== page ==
Like cats mating inside drums, Nell thought, and her little, dark face, which was rather like a cat’s itself, twisted in an expression of distaste, as she put her long-fingered hands over her ears. Or like a car engine seriously out of tune.
She repressed a longing for cars – and for flush toilets – and leaned forward toward the complex chalk drawings on her floor and the bowl of water placed in the middle of them. Lord Siddell had told her to find what Seraphim Ainsling was up to. But the duke must be using some magical protection, because it was easier said than done. So far the bowl had shown her no more than a murky fog with occasional glimpses of blood and cut flesh. And while this didn’t reassure her that His Grace of Darkwater was on the right side of the law, it was hardly an indictment.
“Miss Felix. Miss!” The pounding and the voice, each competing – and somehow managing – to be louder than the other penetrated the ineffective barrier of her hands and shattered her concentration. The wavering image she’d been able to conjure in the water – of a green jacket seemingly bobbing about mid-air – vanished altogether, leaving nothing but water and cheap china. Cracked cheap china, Nell thought, noticing the chip out of the side and the wandering crack that descended like a yellow scribble towards the center of the bowl. “Yes, Mrs. Stope,” she said. “I am coming.”
The screaming did stop, but the pounding continued, if more subdued now, a tap, tap, tap, as though to remind Nell the landlady was waiting. Not that I’m likely to forget, Nell thought, as she got up and strode across the room to the door, being careful not to step on any of the chalk lines. On her Earth, she might get a peeved letter, but no landlady would actually be pounding on her door. Here, everything was so much more personal.
She was careful to make sure her body obscured Mrs. Stope’s view of the floor. Not that witchcraft was illegal or even uncommon – though more uncommon in the lower classes, of course – in Britannia, but the landlady was the type of person to worry about the chalk on the floorboards.
Mrs. Stope stood squarely in the middle of the landing outside Nell’s room. It would have been difficult to stand any other way, since the landing was hardly large enough to contain her. Not that she was fat. No, she was square. A short, blockish woman, with the sort of build that led one to believe that in a past life she had been a clock. The way she clicked her tongue also sounded much like a clock ticking.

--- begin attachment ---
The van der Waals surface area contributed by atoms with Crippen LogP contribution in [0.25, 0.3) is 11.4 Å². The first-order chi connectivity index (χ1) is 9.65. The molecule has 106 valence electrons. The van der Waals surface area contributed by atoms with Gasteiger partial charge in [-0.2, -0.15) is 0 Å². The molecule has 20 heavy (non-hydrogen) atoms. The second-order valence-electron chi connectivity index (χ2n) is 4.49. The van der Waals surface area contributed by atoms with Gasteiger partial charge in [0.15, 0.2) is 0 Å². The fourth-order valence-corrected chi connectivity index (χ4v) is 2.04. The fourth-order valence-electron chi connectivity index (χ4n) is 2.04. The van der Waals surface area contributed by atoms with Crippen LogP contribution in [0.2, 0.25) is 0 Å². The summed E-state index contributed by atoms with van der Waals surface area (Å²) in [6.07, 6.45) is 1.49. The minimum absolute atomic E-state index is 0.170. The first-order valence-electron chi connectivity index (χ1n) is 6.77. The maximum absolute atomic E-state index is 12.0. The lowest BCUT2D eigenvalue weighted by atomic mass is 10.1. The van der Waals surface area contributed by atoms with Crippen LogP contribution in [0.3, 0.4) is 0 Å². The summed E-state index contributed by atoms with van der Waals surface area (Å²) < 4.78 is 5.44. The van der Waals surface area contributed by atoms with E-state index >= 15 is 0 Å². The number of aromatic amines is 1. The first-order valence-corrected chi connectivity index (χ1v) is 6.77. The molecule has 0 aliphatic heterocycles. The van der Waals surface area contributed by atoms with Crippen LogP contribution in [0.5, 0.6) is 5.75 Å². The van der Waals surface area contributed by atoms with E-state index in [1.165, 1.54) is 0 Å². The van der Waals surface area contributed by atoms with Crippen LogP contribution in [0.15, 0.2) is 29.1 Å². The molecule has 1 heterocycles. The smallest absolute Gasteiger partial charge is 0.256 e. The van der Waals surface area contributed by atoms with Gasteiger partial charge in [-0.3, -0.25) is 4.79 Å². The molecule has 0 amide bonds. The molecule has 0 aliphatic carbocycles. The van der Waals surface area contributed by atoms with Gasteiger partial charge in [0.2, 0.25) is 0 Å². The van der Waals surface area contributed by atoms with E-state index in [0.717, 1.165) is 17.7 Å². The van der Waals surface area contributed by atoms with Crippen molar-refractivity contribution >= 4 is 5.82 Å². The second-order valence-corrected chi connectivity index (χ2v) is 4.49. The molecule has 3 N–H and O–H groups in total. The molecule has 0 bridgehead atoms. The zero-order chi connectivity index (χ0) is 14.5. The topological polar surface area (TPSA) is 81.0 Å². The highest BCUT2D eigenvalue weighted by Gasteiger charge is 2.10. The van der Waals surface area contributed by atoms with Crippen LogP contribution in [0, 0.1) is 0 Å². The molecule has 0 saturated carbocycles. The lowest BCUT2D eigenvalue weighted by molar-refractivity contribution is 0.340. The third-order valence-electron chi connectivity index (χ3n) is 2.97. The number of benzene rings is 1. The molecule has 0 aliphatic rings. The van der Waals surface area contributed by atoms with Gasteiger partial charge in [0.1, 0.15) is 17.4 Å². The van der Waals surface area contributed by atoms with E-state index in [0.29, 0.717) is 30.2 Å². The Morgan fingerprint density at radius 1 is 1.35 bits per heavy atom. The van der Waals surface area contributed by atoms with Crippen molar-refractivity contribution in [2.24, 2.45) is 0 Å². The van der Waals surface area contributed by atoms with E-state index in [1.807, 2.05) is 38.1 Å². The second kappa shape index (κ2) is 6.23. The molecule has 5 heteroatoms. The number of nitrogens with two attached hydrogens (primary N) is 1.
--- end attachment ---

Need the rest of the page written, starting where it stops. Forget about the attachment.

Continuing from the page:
She turned her watery-blue eyes up to Nell, then gave her a careful once over, from head to toe, clearly taking in the well-tailored skirt and the irreproachable black jacket. “Dressed to go out, are you miss?” she said. “And I hope you’re not intending to go for weeks, and the rent already overdue?”
“No,” Nell said. “I meant to go out for a moment only.” She regretted not for the first time that she couldn’t tell the truth: places to go, people to spy on. If she said that in this world, it wouldn’t even be a reference joke. It was still true. And it kept Antoine safe. Antoine… She swallowed and kept her mind from going down that path. The problem with loving someone is that it made it easy for people to hold him hostage and make you do what they wanted. “On some… errands. But I will have your rent for you when I return.” I’d better have it; at least Sydell is not so dumb as to forget it is unadvisable to delay paying your secret operatives, even your unwilling secret operatives.
Mrs. Stope bent her head, momentarily, under the weight of this promise, but rattled back into it, game as a pebble, “Only last time you said that, you left for three weeks and then I–“
“I always pay,” Nell said, pressing her lips together and allowing her face to show the mingled impatience and annoyance she felt.
“Yes, miss, but as I own the rooms, I need to have the pay regular, else how can I meet my own bills?”
“I will do my best,” Nell said, putting on the airs she had learned tended to bring these tirades to an abrupt conclusion. And then, to reinforce the idea, “I was about to go see my father.”